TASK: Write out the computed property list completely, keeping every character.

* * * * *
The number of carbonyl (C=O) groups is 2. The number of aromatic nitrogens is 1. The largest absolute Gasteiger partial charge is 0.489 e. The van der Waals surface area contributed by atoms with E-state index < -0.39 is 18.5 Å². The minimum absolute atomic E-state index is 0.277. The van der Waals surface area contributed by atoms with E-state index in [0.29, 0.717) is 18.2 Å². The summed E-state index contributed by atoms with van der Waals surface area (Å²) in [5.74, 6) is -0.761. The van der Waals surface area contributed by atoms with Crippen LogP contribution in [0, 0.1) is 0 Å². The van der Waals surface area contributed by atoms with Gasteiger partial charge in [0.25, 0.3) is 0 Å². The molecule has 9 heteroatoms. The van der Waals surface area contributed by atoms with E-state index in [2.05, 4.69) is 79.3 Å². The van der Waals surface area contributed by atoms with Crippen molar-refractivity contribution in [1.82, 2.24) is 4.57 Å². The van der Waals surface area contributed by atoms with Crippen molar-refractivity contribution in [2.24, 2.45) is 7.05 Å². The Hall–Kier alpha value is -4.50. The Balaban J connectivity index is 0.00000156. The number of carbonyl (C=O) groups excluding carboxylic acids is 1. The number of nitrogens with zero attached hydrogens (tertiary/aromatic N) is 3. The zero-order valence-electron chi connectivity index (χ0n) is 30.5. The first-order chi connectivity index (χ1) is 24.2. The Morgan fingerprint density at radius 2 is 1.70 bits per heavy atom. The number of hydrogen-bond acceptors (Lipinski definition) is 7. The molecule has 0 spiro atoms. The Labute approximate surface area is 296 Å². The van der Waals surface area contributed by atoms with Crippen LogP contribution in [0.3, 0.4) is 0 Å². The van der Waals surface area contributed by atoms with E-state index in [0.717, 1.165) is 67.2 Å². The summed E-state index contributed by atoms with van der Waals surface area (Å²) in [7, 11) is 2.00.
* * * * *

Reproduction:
The number of carbonyl (C=O) groups is 2. The number of aromatic nitrogens is 1. The largest absolute Gasteiger partial charge is 0.489 e. The van der Waals surface area contributed by atoms with E-state index < -0.39 is 18.5 Å². The minimum absolute atomic E-state index is 0.277. The van der Waals surface area contributed by atoms with E-state index in [0.29, 0.717) is 18.2 Å². The summed E-state index contributed by atoms with van der Waals surface area (Å²) in [5.74, 6) is -0.761. The van der Waals surface area contributed by atoms with Crippen LogP contribution in [0, 0.1) is 0 Å². The van der Waals surface area contributed by atoms with Gasteiger partial charge in [0.25, 0.3) is 0 Å². The molecule has 9 heteroatoms. The van der Waals surface area contributed by atoms with E-state index in [2.05, 4.69) is 79.3 Å². The van der Waals surface area contributed by atoms with Crippen molar-refractivity contribution in [1.82, 2.24) is 4.57 Å². The van der Waals surface area contributed by atoms with Crippen molar-refractivity contribution in [2.24, 2.45) is 7.05 Å². The Hall–Kier alpha value is -4.50. The Balaban J connectivity index is 0.00000156. The number of carbonyl (C=O) groups excluding carboxylic acids is 1. The number of nitrogens with zero attached hydrogens (tertiary/aromatic N) is 3. The zero-order valence-electron chi connectivity index (χ0n) is 30.5. The first-order chi connectivity index (χ1) is 24.2. The Morgan fingerprint density at radius 2 is 1.70 bits per heavy atom. The number of hydrogen-bond acceptors (Lipinski definition) is 7. The molecule has 0 spiro atoms. The Labute approximate surface area is 296 Å². The van der Waals surface area contributed by atoms with Crippen LogP contribution in [0.3, 0.4) is 0 Å². The van der Waals surface area contributed by atoms with E-state index in [0.717, 1.165) is 67.2 Å². The summed E-state index contributed by atoms with van der Waals surface area (Å²) in [7, 11) is 2.00.